Friday, July 19, 2019

The Lion King

Timon and Pumbaa once again steal the show in a visually jaw dropping, but ultimately heartless, retread. Made for those looking for a visual upgrade only.

Rated PG for sequences of violence and peril, and some thematic elements.

The Lion King

When it comes to Disney and their live action remakes, you’d think The (don’t call it live action) Lion King would reign supreme. Sadly, it’s almost as middling as the rest of them have been. While never succumbing to the same drivel as Maleficent or Dumbo, it still manages to fall flat in the long run. Not even the power of director Jon Favreau (Iron Man, Iron Man 2, The Jungle Book) can keep over-familiarity defeat the power of nostalgia. It doesn’t help that the first (almost) hour is more or less shot-for-shot and it’s not until Timon and Pumbaa (voiced by Billy Eichner and Seth Rogen) finally show up that the film finds its own flavor.

If any remake doesn’t need a synopsis, it’s The Lion King, but here we go. Young Simba (voiced by JD McCrary) leaves his pack behind after the death of his father, King Mufasa (voiced by James Earl Jones again) at the hands of Mufasa’s brother, Scar (voiced by Chiwetel Ejiofor). The circle of life comes around when Nala (voiced by Beyoncé) discovers Simba (voiced as an adult by Donald Glover) living hakuna matata in paradise with Timon and Pumbaa. But Simba must now come to terms with his destiny and return to the pride lands to save everyone from the tyranny of Scar’s dictatorship.

I suppose the biggest hurdle Favreau had to encounter is that The Lion King was an original property to begin with. When it came to The Jungle Book, he had the opportunity to pull from both the original animated classic and Rudyard Kipling’s extended bibliography. So while he may have a whole new set of tools to embrace technologically, that’s about all the effort that went into adapting this photorealistic reenactment. The Lion King’s heart just doesn’t seem to be in it anymore, but it’s not for lack of trying.

The voice cast do what they can with the material, but considering how much of Jeff Nathanson’s screenplay is verbatim, he barely deserves a screenwriting credit — except for the amount of riffing Eichner and Rogen did. Which brings us to the best part of the movie: them. Can we please just have a new “live action” Timon and Pumbaa movie, please? Not necessarily a remake of The Lion King 1 ½, but definitely a film of their own. The two are hilarious together and completely reinvigorate the characters, making them all their own, while staying true to the hilarious spirit of Nathan Lane and Ernie Sabella.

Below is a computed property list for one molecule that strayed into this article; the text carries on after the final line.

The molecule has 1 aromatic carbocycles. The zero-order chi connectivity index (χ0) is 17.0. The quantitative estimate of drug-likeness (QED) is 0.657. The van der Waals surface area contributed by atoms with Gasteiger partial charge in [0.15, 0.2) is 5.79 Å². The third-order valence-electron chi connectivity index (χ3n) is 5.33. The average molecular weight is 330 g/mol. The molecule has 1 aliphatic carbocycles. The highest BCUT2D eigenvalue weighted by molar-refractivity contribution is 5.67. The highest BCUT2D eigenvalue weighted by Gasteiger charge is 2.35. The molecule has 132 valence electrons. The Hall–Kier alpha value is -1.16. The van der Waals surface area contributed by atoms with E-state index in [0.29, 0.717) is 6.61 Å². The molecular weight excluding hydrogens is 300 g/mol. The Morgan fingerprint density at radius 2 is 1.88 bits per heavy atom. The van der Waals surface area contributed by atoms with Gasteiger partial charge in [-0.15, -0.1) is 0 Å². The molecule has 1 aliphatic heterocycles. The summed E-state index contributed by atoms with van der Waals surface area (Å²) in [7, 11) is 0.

Unfortunately, the story plays beat-for-beat of the original. However, Favreau has come up with some spectacular imagery. With not one single shot of actual live action footage, it’s quite a technological achievement. But, that always comes with a detriment. The laughs may be in tow, but as I said, the heart is severely lacking. Try as he might, Favreau just can’t get the same emotion as Roger Allers and Rob Minkoff did with their hand-drawn animation. Thankfully, Elton John and Tim Rice’s classic songs remain intact, even if Ejiofor simply sing speaks his way through the now underwhelming “Be Prepared” — and Rogen can barely carry a tune, but doesn’t necessarily need to and it just makes his performance funnier.

While visually stunning, I suppose it is nice to have a new option when you’re in the mood for The Lion King. But when The Lion King can’t even be as much fun as Aladdin, there’s something rotten in the state of Disney. There’s also quite a few moments that come off rather dopey in “live action,” mainly Mufasa falling to his death. When it’s shown again later in the film it actually becomes unintentionally hilarious. For interested parties, sit back and wait for Timon and Pumbaa to come to the rescue. As for the rest of The Lion King, this is even more of a case of been-there-seen-that than before. It may not be the worst of the current remakes, but it should have been a crowning achievement and head of the pack.

3 out of 5

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